Abuse survivor's handbook named 2016 Christian Book of the Year

A survivor of sexual abuse offers a scriptural way forward - and hope - to other survivors

The image on the cover of the 2016 Australian Christian Book of the Year, 'Child, Arise! The Courage to Stand: A Spiritual Handbook for Survivors of Sexual Abuse' by Jane N Dowling (David Lovell Publishing, Melbourne)

By Mark Brolly

August 19 2016A spiritual handbook for survivors of sexual abuse, written by a survivor, has been named the 2016 Australian Christian Book of the Year.

Child, Arise! The Courage to Stand: A Spiritual Handbook for Survivors of Sexual Abuse, by Jane N Dowling, was announced as winner at the annual awards ceremony at St Alfred’s Anglican Church North Blackburn on 18 August. The book is published by Melbourne’s David Lovell Publishing.

It was chosen from a shortlist of 10, which included a biography of a former Ridley College principal, Leon Morris: One man’s fight for Love and Truth, by Melbourne priest the Revd Neil Bach; Roy Williams’ Post-God Nation? How Religion fell off the radar in Australia and what might be done to get it back on; and Bernie Power’s Understanding Jesus and Muhammad: What the ancient texts say about them. More than 50 books were contenders for the award.

The awards are organised by SparkLit (the trading name of The Society for Promoting Christian Knowledge Australia).

Ms Dowling, in accepting her award, said her journey had been a long one and there should have been many other people on the stage with her who were part of her decision, inspired by the Holy Spirit, to put pen to paper.

“I am also aware that there are others who cannot be with us tonight but who are rejoicing with us in Heaven,” she said.

Ms Dowling was sexually abused by a family member from her early childhood until her mid-teens, and later by a Roman Catholic priest.

At 21, she became a member of an international Catholic missionary community and completed her theology degree.

“The specific ministry of the community I belong to is Prayer and Ministry of the Word (the ‘Word’ refers to the Word of God, particularly as expressed in the Bible),” she wrote.

“As a consecrated member of the community, I have practised this ministry for the past 22 years.”

Early this decade, she took leave from her community and ministry for health reasons. It was during this time that Ms Dowling determined to give evidence to the Royal Commission into Institutional Responses to Child Sexual Abuse.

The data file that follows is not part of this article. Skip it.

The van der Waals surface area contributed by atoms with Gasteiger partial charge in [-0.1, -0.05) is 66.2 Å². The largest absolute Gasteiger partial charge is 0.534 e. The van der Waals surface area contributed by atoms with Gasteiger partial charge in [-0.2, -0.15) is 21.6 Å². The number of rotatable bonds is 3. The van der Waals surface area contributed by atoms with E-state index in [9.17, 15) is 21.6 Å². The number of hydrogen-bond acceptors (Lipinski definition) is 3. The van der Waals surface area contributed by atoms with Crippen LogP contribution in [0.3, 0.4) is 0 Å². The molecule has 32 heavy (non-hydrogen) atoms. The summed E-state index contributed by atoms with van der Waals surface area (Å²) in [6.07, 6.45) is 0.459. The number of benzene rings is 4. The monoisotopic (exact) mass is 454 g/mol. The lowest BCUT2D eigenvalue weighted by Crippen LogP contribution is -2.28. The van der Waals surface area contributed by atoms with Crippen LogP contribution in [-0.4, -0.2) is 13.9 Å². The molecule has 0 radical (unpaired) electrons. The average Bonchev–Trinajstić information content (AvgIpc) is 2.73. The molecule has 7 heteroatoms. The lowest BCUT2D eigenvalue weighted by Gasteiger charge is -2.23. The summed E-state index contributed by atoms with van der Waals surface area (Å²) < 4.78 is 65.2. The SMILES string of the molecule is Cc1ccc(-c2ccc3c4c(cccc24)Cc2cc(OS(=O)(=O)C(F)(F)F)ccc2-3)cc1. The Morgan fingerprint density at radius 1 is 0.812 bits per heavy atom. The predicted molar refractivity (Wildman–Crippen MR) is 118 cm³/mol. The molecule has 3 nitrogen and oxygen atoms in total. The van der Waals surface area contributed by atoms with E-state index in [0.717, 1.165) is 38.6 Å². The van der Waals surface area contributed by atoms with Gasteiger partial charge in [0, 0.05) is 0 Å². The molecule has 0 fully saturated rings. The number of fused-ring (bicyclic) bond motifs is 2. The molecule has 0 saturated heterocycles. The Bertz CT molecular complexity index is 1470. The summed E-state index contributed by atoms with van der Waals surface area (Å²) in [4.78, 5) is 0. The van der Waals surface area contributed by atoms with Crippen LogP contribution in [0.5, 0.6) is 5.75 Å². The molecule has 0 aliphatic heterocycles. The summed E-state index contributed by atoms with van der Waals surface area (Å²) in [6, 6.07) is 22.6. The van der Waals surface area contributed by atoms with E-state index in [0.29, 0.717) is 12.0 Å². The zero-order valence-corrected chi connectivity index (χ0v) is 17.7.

“My turning point came at a time when I had hit rock bottom," Ms Dowling wrote. "I was in a very deep and very dark hole. Despair, desolation and hopelessness covered me completely and I was suicidal as a result.

“Then I did something that was life-changing for my personal journey of healing and overcoming the trauma of childhood sexual abuse… I picked up the Bible, opened it up randomly and began to read very slowly. The scripture passage I happened to open up at was from the Prophet Isaiah (43:1): But now, thus says the Lord, who created you, O Jacob, and formed you, O Israel. Fear not, for I have redeemed you. I have called you by your name: you are mine.

“These words left me in absolute awe. It was as if they went to the very core of my heart beyond that very deep darkness and they found me and spoke to me personally. I felt that they were coming from someone who was very familiar with my life, who knew what I was experiencing. This someone was God and God was reminding me that I am God’s creation and not to be afraid.

“It is very easy for survivors of sexual abuse to become isolated and disconnected. Many choose never to reveal their long-kept secret or to reach out for professional help or support … One of my hopes is that through this handbook survivors can discover that they are never alone because the loving God who created us and gave us life is with us in all the ups and downs of our healing journey.

“A very real consequence for survivors, especially for those who have been abused by members of the clergy, is a distorted image of God. God is often described by survivors as being far away, distant, uncaring, tough, punishing and angry. God is therefore someone who survivors are afraid to trust. Such false images of God were developed as we suffered the traumatic experiences at the hands of our perpetrators.

“The topic of God as ‘Father’ is a very sensitive one for those who have been sexually abused by their own father or by a priest who they referred to as ‘Father’. The false images of God survivors have are a consequence of their experiences of ‘father’, parent or priest, and these false images are the greatest obstacles to re-establishing a relationship with God.”

SparkLit’s National Director, Mr Michael Collie, said Ms Dowling’s book and Laotian Christian writer Lothy Hueang, who addressed the awards ceremony, were examples of “writing from hard places”.

Mr Collie said Christians were too often silenced by the extremes of persecution, in places such as Laos, and indulgence in the West.

The South Sudanese Choir from All Saints’ Footscray performed twice during the evening.

Two other awards were announced: Miriam Dale won the Young Australian Christian Writer award for The Weight of Hope, her collection of poetry and prose; and Annie-Jo Vogler was named Australian Christian Teen Writer for All the Ways We Are, a story of adolescents struggling with life and the complexities of living in an extended family.